Is Bangladesh the next stop for furniture sourcing?
In furniture production, one of the ingredients of success has been to follow the low cost labor. This idea goes back to the migration of the industry from New York and New England to the Midwest during the late 1800s. From the Midwest, it shifted to North Carolina and Virginia during the early to mid-1900s. In the 1990s, Taiwan, China and other parts of Asia were the next major stop.
As higher labor costs and related issues such as labor shortages arise in China and elsewhere, we can now look to a new chapter. Chinese case goods producer Lacquer Craft revealed it is building a plant in Bangladesh, its first outside China.
In discussing the news, company President Mohamad Amini didn’t sidestep one of the primary reasons the company is making the move: Labor costs in Bangladesh are 40% of the labor costs in China. The move also will help the company produce a medium to lower-medium-priced line of casual dining currently not available to its U.S. marketing companies. These include Lacquer Craft USA and Legacy Classic Furniture, both of which will be showing product from the new factory at the April High Point Market.
Located in Chittagong, the factory will be close to a port in southeastern Bangladesh, which is good for logistics. Still, the move comes with some challenges, Amini notes. He said there’s no furniture infrastructure in the area to immediately support the operation. The landscape, he said, is much like China’s 15 years ago, although there are plenty of other industries in Bangladesh such as shoes and apparel, giving the company access to skilled and semiskilled workers. That said, it will take time to train new workers and get the plant up to its full capacity of 200 containers per month.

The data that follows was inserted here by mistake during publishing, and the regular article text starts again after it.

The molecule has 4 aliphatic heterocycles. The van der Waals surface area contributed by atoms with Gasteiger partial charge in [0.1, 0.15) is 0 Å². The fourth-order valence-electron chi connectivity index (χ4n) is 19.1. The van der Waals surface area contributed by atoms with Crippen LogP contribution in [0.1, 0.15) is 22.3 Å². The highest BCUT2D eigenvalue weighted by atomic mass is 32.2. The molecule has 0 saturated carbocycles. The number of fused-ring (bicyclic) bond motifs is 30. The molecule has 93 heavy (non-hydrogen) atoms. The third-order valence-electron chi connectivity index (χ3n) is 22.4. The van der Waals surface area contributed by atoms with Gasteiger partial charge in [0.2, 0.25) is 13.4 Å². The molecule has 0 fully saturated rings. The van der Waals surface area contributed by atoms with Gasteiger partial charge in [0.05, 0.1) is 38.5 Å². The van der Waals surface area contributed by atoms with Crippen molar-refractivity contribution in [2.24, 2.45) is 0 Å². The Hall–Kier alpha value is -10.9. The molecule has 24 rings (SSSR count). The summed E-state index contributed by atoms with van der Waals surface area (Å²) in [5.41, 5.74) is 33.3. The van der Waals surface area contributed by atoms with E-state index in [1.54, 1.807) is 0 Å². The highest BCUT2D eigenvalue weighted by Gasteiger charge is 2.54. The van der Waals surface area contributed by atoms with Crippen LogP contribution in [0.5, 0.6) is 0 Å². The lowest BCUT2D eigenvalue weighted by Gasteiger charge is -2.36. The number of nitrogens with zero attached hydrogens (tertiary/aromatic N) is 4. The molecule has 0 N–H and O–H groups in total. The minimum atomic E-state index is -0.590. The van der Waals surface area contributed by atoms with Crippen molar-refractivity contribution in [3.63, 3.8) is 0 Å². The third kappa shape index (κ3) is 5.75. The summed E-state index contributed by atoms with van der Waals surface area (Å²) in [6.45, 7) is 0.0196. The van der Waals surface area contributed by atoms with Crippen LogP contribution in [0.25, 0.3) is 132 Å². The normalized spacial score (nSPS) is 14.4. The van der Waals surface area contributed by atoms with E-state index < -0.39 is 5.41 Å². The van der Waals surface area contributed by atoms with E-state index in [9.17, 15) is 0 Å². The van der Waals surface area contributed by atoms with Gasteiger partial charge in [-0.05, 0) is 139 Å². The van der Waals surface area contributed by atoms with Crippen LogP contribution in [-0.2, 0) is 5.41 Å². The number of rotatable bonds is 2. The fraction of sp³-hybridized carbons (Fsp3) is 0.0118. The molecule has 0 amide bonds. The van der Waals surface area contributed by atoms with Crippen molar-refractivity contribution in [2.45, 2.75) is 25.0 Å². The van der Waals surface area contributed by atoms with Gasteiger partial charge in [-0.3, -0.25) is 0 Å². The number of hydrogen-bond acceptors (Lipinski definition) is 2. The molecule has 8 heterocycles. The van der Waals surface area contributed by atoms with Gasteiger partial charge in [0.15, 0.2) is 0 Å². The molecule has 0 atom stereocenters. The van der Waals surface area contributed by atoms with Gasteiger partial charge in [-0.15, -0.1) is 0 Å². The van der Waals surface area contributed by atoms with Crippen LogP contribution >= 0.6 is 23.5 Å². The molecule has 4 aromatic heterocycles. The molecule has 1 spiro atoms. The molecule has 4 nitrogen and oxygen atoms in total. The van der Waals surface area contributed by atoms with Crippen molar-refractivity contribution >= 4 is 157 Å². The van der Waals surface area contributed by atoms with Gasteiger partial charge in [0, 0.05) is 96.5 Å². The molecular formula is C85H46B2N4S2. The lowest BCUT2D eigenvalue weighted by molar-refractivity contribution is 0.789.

Amini believes the company is up to the challenge, given its previous experience in China. He added that casual dining is a good place to start since it is a relatively simple product to produce.
Time will tell how successful Bangladesh will be for Lacquer Craft. Furniture/Today research shows the country only shipped $69,000 - that’s right $69,000 - worth of finished furniture to the U.S. in the first half of 2009.
While the move has some risks, apparently it has huge potential for a company like Lacquer Craft. With a population of 156 million, Bangladesh has a large pool of workers to draw from, including some already skilled furniture workers now migrating to places like Malaysia that import much of their labor. As their visas expire and they get sent home, they may very well look for opportunities in their home country.
In the meantime, retailers may want to check out the new casual dining offerings at Lacquer Craft USA and Legacy Classic this market. What do you think about the new product? And what do you think this development means for the industry?